that has been the means of convicting many and many a man; and I told Sir
Charles Bunbury my opinion upon that subject thirty years ago, when he wanted
to get rid of rewards, it should be in the breast of the judges on the circuit,
and the judges at the Old Bailey, or the judge who tries at the Old Bailey,
whether they have convicted or not convicted the party; … they should have a
discriminating power to pay that officer according to the nature of the case:
then the officer does not stand up and look at this unfortunate creature, and
swear to this or that thing, or the other thing, for what? For the lucre–for
nature is nature, do with us what you will; and therefore I am convinced, that
whenever A. is giving evidence against B. he should stand perfectly
He agrees that rewards on conviction are a bad system—not because they lead to guilty men being acquitted by skeptical juries but to innocent men being convicted by the testimony of constables in search of blood money.
My favorite 18th century source is Casanova's Memoirs, the autobiography of a talented con man, gambler, entrepreneur, poet, author and adventurer. During a visit to London, Casanova observed window signs advertising the available of perjured testimony, was arrested on perjured testimony, encountered Sir John Fielding, the famous blind magistrate of Bow Street, was released after a night in jail when two respectable tradesmen agreed to stand bail for him.
His younger contemporary John Boswell, a Scottish lawyer famous mostly as the biographer of Samuel Johnson, kept a journal most of which has survived. It describes in great detail his unsuccessful attempt to get a pardon for a convicted client. The story provides an inside picture of the working of a legal system where almost all serious crimes were capital but only a minority of those convicted were executed, the rest being pardoned on condition of transportation, pardoned on condition of enlistment in army or navy, or given a free pardon, sent home, and told not to do it again.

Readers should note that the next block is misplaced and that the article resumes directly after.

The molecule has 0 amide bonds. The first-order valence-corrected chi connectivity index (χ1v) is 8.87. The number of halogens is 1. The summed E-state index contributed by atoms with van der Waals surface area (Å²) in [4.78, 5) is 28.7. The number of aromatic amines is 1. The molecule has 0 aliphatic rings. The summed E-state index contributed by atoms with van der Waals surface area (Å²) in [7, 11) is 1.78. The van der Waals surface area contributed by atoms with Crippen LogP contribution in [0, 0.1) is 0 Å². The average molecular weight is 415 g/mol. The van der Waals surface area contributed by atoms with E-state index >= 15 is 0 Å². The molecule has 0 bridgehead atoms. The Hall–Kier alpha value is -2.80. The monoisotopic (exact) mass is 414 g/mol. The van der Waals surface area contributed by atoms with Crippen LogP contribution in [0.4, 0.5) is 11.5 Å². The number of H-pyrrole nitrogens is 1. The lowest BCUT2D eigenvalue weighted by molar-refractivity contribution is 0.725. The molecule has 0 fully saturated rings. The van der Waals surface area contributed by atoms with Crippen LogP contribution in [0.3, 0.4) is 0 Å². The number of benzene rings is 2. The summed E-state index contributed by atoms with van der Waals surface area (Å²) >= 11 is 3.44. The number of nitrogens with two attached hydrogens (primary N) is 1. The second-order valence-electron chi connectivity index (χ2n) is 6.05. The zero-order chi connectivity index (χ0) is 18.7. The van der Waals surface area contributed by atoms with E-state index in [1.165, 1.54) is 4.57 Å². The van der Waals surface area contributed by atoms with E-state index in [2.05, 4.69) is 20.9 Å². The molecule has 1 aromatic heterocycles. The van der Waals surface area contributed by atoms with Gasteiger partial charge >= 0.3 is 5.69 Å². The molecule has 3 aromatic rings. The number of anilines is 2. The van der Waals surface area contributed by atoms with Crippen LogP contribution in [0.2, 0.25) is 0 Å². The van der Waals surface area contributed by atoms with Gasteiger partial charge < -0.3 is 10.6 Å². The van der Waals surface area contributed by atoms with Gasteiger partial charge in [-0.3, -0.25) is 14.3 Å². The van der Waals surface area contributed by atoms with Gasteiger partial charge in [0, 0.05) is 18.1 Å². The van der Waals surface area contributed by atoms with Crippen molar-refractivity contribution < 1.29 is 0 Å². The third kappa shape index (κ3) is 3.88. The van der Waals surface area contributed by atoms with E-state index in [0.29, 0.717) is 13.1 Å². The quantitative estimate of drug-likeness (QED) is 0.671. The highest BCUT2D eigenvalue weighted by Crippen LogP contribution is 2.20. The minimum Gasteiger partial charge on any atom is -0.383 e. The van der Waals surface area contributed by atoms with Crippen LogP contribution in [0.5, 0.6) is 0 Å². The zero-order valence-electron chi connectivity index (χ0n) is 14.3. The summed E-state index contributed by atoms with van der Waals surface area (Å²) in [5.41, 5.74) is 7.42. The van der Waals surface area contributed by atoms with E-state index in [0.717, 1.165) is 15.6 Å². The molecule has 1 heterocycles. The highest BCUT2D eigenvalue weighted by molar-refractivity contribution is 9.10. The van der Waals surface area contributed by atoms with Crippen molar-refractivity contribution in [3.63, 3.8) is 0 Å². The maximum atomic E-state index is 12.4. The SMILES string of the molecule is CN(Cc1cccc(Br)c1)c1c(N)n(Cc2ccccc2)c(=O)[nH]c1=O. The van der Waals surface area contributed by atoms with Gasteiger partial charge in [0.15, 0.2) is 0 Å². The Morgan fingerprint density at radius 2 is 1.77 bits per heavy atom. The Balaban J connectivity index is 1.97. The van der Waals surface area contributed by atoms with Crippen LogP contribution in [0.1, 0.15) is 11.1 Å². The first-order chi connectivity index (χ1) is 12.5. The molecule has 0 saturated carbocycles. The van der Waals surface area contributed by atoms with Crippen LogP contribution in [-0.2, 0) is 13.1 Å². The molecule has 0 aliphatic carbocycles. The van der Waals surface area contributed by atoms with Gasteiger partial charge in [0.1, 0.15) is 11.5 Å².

All three of those are relevant to my current project, although I originally read both Casanova and Boswell for unrelated reasons. But there are lots of other readable, entertaining, and informative sources from other times and places. The Icelandic sagas, histories and historical novels written down in the thirteen and fourteenth century, many of them set and possibly composed in the tenth and early eleventh centuries, provide a readable and realistic picture of a medieval society. For early Islamic history try Mohammed's People, a history done as a pastiche from period sources, the memoirs of Usamah ibn Munqidh, a Syrian Emir and older contemporary of Saladin, and Tabletalk of a Mesopotamian Judge, a collection of anecdotes by a tenth century judge who, finding the stories told in polite company less good than the ones he remembered, decided to write down all of the latter.
Some of these have proved useful for my academic work, but that is not the main reason to read them. Good primary sources are a window into the past, showing you other times and places not filtered through modern historians but as lived by contemporaries. They are the nearest thing we have to a time machine.